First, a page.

Programmable packet processing is increasingly implemented using kernel bypass techniques, where a userspace application takes complete control of the networking hardware to avoid expensive context switches between kernel and userspace. However, as the operating system is bypassed, so are its application isolation and security mechanisms; and well-tested configuration, deployment and management tools cease to function.
To overcome this limitation, we present the design of a novel approach to programmable packet processing, called the eXpress Data Path (XDP). In XDP, the operating system kernel itself provides a safe execution environment for custom packet processing applications, executed in device driver context. XDP is part of the mainline Linux kernel and provides a fully integrated solution working in concert with the kernel’s networking stack. Applications are written in higher level languages such as C and compiled into custom byte code which the kernel statically analyses for safety, and translates into native instructions.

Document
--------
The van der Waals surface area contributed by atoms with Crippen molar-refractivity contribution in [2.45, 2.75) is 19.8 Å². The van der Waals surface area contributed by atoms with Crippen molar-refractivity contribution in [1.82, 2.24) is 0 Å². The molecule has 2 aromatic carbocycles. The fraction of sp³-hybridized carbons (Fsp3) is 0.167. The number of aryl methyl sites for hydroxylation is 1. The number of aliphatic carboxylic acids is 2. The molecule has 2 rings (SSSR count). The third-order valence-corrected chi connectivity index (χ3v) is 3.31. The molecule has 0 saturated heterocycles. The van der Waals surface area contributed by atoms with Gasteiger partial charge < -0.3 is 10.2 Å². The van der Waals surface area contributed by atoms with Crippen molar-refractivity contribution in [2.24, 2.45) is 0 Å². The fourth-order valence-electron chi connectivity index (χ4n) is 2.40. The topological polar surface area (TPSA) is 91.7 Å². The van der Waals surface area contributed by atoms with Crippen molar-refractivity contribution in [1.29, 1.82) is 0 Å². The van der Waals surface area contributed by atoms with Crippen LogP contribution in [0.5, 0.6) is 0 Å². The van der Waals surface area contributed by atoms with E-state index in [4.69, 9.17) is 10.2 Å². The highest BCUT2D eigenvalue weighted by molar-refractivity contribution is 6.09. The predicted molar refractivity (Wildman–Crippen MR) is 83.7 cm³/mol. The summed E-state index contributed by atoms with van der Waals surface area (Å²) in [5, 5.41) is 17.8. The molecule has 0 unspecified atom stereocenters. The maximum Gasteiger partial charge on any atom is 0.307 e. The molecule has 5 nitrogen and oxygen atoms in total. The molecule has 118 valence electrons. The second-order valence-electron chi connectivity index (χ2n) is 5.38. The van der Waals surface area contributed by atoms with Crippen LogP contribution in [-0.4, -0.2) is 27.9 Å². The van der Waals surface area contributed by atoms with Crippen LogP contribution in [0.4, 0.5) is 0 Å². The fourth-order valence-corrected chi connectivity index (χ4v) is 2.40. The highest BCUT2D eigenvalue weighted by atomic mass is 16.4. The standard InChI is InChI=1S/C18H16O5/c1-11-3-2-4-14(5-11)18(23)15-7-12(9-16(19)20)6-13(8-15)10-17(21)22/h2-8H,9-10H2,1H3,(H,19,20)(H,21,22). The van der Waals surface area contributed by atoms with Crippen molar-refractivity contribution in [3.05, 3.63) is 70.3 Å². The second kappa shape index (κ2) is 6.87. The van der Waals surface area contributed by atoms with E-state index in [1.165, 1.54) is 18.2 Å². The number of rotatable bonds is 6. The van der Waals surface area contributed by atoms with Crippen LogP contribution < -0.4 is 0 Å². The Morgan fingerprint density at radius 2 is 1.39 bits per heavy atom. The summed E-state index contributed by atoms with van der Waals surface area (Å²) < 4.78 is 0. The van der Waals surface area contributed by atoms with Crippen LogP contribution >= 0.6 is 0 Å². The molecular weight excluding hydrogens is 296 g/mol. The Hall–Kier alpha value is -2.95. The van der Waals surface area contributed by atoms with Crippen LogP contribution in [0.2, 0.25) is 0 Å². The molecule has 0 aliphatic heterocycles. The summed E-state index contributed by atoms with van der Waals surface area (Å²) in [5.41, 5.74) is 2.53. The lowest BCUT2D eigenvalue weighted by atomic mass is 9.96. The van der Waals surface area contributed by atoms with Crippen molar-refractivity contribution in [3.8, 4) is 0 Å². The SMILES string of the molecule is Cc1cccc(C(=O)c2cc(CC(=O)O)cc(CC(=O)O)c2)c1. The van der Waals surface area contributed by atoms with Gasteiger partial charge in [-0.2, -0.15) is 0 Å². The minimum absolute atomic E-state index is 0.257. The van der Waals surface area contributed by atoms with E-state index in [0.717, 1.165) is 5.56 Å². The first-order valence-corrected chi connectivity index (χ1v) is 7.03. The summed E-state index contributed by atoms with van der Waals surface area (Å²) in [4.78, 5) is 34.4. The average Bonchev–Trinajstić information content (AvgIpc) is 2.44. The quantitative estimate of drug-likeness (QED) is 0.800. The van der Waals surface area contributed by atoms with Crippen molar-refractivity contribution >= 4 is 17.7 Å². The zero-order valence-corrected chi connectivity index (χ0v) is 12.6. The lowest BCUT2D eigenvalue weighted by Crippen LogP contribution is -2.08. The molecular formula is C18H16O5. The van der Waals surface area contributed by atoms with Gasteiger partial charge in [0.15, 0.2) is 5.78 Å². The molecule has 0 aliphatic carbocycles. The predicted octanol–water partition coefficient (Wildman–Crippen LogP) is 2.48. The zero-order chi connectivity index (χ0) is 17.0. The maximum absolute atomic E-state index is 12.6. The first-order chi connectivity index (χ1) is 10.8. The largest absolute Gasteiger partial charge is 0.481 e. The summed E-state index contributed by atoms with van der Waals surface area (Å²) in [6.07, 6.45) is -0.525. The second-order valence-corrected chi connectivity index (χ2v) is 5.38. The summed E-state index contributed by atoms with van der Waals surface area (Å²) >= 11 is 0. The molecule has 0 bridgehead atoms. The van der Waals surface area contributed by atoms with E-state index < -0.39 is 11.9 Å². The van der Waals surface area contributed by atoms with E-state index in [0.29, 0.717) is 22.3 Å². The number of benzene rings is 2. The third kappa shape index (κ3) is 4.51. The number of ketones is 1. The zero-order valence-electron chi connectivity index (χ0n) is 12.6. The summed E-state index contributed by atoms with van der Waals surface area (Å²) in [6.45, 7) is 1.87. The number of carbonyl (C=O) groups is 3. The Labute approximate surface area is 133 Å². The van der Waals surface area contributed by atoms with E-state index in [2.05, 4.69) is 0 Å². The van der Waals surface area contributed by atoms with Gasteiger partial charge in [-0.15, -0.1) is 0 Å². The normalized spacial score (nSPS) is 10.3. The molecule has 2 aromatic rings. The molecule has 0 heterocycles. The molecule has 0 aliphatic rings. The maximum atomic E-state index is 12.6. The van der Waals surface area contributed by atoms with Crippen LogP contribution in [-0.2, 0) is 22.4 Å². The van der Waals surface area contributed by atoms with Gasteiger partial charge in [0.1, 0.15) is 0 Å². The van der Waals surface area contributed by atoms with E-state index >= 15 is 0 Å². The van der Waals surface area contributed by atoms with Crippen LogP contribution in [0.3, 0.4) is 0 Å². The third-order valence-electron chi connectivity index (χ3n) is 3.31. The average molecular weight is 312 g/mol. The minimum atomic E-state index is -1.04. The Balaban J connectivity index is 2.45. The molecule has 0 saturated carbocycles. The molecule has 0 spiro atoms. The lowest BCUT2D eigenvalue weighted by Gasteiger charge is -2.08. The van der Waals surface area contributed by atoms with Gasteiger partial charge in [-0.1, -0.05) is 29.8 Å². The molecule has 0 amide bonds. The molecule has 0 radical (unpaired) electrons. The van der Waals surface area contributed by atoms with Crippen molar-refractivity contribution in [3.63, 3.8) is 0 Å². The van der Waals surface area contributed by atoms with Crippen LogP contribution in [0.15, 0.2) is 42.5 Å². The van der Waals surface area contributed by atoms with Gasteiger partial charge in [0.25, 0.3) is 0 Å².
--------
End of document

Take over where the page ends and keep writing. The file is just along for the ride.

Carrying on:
We show that XDP achieves single-core packet processing performance as high as 24 million packets per second, and illustrate the flexibility of the programming model through three example use cases: layer-3 routing, inline DDoS protection and layer-4 load balancing.
Toke Høiland-Jørgensen (Karlstad University / Red Hat)
Jesper Dangaard Brouer (Red Hat)
Daniel Borkmann (Cilium.io)
John Fastabend (Cilium.io)
Tom Herbert (Quantonium Inc.)
David Ahern (Cumulus Networks)
David Miller (Red Hat)
Published in: ACM CoNEXT ’18, Heraklion, Greece, December 04 – 07, 2018 (open access)